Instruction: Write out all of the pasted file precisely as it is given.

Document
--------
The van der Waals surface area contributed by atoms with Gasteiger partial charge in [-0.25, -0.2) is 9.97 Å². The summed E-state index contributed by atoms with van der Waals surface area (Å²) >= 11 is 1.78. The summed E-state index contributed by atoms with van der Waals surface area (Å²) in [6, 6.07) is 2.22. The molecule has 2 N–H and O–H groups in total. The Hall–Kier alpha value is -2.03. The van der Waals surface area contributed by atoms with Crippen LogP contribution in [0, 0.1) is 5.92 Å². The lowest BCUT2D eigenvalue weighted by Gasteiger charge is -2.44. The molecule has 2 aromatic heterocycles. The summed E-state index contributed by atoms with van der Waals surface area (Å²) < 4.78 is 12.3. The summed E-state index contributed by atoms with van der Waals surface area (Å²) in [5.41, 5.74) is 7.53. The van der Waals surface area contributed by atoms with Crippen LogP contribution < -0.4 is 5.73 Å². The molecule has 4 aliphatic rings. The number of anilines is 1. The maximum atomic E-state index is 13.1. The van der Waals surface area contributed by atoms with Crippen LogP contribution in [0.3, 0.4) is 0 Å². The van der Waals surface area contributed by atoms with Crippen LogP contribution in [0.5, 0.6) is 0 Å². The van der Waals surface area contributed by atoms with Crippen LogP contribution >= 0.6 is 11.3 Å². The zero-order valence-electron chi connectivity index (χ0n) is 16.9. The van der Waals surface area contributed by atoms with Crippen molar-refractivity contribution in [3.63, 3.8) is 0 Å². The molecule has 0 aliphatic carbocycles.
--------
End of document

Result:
The van der Waals surface area contributed by atoms with Gasteiger partial charge in [-0.25, -0.2) is 9.97 Å². The summed E-state index contributed by atoms with van der Waals surface area (Å²) >= 11 is 1.78. The summed E-state index contributed by atoms with van der Waals surface area (Å²) in [6, 6.07) is 2.22. The molecule has 2 N–H and O–H groups in total. The Hall–Kier alpha value is -2.03. The van der Waals surface area contributed by atoms with Crippen LogP contribution in [0, 0.1) is 5.92 Å². The lowest BCUT2D eigenvalue weighted by Gasteiger charge is -2.44. The molecule has 2 aromatic heterocycles. The summed E-state index contributed by atoms with van der Waals surface area (Å²) < 4.78 is 12.3. The summed E-state index contributed by atoms with van der Waals surface area (Å²) in [5.41, 5.74) is 7.53. The van der Waals surface area contributed by atoms with Crippen LogP contribution < -0.4 is 5.73 Å². The molecule has 4 aliphatic rings. The number of anilines is 1. The maximum atomic E-state index is 13.1. The van der Waals surface area contributed by atoms with Crippen LogP contribution in [0.3, 0.4) is 0 Å². The van der Waals surface area contributed by atoms with Crippen LogP contribution in [0.5, 0.6) is 0 Å². The van der Waals surface area contributed by atoms with Crippen LogP contribution >= 0.6 is 11.3 Å². The zero-order valence-electron chi connectivity index (χ0n) is 16.9. The van der Waals surface area contributed by atoms with Crippen molar-refractivity contribution in [3.63, 3.8) is 0 Å². The molecule has 0 aliphatic carbocycles.